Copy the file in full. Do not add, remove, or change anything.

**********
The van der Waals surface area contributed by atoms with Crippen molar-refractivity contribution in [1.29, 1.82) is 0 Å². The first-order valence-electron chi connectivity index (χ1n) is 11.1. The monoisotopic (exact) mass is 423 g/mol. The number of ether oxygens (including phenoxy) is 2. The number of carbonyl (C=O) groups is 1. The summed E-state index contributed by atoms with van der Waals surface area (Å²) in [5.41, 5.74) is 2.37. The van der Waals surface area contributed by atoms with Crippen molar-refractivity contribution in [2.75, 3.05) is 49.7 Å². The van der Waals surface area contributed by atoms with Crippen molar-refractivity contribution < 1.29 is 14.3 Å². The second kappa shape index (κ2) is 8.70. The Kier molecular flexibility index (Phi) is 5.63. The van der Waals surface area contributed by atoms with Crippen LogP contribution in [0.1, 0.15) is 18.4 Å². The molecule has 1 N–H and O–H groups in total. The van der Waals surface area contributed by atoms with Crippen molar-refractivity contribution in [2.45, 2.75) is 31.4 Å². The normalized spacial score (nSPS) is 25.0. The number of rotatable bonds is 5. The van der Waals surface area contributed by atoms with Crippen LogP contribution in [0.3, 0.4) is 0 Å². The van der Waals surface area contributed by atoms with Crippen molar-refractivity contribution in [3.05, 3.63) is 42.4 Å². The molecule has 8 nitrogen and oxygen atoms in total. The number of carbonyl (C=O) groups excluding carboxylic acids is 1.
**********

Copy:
The van der Waals surface area contributed by atoms with Crippen molar-refractivity contribution in [1.29, 1.82) is 0 Å². The first-order valence-electron chi connectivity index (χ1n) is 11.1. The monoisotopic (exact) mass is 423 g/mol. The number of ether oxygens (including phenoxy) is 2. The number of carbonyl (C=O) groups is 1. The summed E-state index contributed by atoms with van der Waals surface area (Å²) in [5.41, 5.74) is 2.37. The van der Waals surface area contributed by atoms with Crippen molar-refractivity contribution in [2.75, 3.05) is 49.7 Å². The van der Waals surface area contributed by atoms with Crippen molar-refractivity contribution < 1.29 is 14.3 Å². The second kappa shape index (κ2) is 8.70. The Kier molecular flexibility index (Phi) is 5.63. The van der Waals surface area contributed by atoms with Crippen LogP contribution in [0.1, 0.15) is 18.4 Å². The molecule has 1 N–H and O–H groups in total. The van der Waals surface area contributed by atoms with Crippen molar-refractivity contribution in [2.45, 2.75) is 31.4 Å². The normalized spacial score (nSPS) is 25.0. The number of rotatable bonds is 5. The van der Waals surface area contributed by atoms with Crippen LogP contribution in [0.3, 0.4) is 0 Å². The van der Waals surface area contributed by atoms with Crippen molar-refractivity contribution in [3.05, 3.63) is 42.4 Å². The molecule has 8 nitrogen and oxygen atoms in total. The number of carbonyl (C=O) groups excluding carboxylic acids is 1.